Monday, November 21, 2005

Transient binary stars, current answers to Fermi’s paradox and Falcon 1 launch

Welcome! "Alien Life" tracks the latest discoveries and thoughts in the various elements of the famous Drake Equation. Here's today's news:
g Stars - ESA's Integral gamma-ray observatory has discovered a new, highly populated class of X-ray fast "transient" binary stars, undetected in previous observations. "Transients" are systems that display periods of enhanced X-ray emission. See article.
g Abodes - One in four of the planetary systems identified to date outside the solar system are capable of harboring other Earth-like planets, say astrophysicists, a much higher proportion than anyone expected. See article. Note: This article is from 2003.
g Life - Many insects go back and forth between their nests and a food source multiple times. But if the route to the food is very similar to the route away from it, then the foragers might get confused and not know which way to go. Different insects have different ways of dealing with this problem. Bees use the Sun as their compass. But ants use visual landmarks and let their stomachs guide their way, a new study finds. See article.
g Intelligence - One might assume that the more there is of a desired item the more favorable evaluation that item receives. For example, ice cream lovers would always be willing to pay more for more ice cream. An article in the latest issue of Current Directions in Psychological Science suggests that this is not always so. See article.
g Message - Here’s a Web page that summarizes some of the current answers to Fermi’s Paradox.
g Cosmicus - The private launch firm SpaceX will loft its Falcon 1 rocket on Nov. 25, marking the booster’s maiden flight and hopefully the first of many space shots to come, the company’s chief said Friday. See article.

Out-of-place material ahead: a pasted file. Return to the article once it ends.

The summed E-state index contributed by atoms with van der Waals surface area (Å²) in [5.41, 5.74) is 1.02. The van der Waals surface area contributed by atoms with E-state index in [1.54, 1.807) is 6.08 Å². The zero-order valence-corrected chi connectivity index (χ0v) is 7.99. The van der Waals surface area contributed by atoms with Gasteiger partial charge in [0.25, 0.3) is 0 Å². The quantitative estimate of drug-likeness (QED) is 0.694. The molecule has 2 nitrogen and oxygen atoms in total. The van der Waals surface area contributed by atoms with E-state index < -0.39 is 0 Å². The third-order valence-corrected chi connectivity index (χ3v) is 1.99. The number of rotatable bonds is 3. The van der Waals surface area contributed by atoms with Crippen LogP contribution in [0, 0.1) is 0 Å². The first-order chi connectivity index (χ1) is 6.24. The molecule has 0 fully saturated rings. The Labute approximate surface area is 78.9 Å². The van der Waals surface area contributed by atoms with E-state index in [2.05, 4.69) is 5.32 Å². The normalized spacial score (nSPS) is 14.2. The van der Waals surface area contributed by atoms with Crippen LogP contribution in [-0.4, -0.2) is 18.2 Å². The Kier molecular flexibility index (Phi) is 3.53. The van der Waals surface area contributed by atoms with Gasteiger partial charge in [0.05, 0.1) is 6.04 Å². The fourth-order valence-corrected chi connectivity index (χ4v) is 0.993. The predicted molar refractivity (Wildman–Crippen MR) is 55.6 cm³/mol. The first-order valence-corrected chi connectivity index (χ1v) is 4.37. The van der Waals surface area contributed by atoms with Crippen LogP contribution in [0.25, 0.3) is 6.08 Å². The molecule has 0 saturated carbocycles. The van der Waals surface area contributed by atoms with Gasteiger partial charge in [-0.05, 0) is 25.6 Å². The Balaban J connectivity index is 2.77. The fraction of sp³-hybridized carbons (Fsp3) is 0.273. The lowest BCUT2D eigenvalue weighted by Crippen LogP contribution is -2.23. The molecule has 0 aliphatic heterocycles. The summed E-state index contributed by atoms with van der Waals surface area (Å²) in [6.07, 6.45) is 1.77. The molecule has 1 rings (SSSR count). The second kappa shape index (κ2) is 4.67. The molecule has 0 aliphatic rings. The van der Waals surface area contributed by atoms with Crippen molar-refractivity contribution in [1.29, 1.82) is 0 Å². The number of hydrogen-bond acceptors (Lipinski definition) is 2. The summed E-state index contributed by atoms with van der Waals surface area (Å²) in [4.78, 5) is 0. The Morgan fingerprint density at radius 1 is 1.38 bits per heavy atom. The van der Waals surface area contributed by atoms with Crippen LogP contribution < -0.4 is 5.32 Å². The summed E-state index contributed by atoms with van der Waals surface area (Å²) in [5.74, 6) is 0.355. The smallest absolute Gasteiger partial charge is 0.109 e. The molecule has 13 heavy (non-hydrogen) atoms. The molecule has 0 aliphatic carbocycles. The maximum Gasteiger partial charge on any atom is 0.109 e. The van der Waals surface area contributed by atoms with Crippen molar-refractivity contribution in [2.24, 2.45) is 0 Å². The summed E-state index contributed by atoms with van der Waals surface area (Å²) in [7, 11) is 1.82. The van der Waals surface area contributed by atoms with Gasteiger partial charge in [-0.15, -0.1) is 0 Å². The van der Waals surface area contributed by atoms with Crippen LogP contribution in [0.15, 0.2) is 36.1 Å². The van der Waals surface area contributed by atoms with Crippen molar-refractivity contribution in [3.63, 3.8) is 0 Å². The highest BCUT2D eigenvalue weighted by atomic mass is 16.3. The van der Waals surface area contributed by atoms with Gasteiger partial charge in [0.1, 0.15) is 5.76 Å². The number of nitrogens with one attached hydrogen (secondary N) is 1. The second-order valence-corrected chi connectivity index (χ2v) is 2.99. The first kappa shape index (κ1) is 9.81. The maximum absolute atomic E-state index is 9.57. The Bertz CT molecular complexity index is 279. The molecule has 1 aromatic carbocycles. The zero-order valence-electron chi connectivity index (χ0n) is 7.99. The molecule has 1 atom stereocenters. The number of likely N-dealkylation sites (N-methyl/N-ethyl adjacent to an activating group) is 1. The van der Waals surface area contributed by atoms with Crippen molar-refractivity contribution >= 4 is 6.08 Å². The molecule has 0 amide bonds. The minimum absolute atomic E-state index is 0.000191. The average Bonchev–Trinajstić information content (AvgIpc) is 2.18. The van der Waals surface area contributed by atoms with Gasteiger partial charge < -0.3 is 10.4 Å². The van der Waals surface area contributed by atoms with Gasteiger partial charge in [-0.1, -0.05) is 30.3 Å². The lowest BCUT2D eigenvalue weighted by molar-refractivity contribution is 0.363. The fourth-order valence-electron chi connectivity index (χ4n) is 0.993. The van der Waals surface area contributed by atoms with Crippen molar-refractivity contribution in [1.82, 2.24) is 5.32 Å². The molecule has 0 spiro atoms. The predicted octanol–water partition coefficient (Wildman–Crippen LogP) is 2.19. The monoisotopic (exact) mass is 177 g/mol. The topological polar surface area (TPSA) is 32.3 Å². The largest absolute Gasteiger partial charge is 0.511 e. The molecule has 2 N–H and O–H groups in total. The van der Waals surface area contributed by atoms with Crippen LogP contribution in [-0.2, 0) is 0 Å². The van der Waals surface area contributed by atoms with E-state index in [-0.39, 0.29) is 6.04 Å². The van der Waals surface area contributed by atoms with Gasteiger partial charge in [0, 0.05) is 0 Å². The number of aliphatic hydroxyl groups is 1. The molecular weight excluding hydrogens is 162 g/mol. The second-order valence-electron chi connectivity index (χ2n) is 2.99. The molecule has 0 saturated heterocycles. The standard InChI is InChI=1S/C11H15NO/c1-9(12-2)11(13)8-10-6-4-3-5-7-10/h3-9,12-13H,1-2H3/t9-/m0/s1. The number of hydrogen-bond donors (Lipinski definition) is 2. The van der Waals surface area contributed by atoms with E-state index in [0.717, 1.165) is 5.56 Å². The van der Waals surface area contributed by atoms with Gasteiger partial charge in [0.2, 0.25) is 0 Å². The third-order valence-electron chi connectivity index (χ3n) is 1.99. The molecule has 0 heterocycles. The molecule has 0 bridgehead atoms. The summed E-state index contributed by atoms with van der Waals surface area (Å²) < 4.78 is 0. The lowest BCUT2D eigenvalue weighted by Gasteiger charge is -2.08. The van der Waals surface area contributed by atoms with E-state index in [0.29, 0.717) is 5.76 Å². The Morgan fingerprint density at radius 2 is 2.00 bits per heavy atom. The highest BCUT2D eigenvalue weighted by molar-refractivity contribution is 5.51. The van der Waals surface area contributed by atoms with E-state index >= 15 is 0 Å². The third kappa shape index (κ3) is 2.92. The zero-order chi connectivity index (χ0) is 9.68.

g Learning - What are SETI scientists doing to foment the study and understanding of astrobiology in our schools? See article.
g Imagining - In a manner similar to the evolution of Jesus' features in art, or of the popular likeness of Santa Claus, the concept of what alien creatures look like has undergone change over time. See article.
g Aftermath - "If we are able to find one extraterrestrial civilization, we should be able to find many," according to the paper "Networking with our Galactic Neighbors." "By the year 3000 either we will have abandoned the search for extraterrestrial intelligence, or we will have made progress networking with other civilizations in our galaxy. One alternative is that we will first detect a civilization that, like our own, has not yet confirmed the existence of other distant civilizations. This success will accelerate our search efforts and put us in touch, one by one, with many more extraterrestrial societies. Under this alternative we would be founding members of the Galactic Club, that is the largest network of communicating civilizations within our galaxy. Another alternative is that our initial contact will be with a civilization that is already affiliated with the Galactic Club, with the result that we ourselves are offered membership. Whether we help build the first network of civilizations or are inducted into a pre-existing network could have profound implications for Humanity 3000." See article. Note: This paper was released in 2000.

Read this blogger’s books

Honoring the Past, Inspiring the Future

No comments: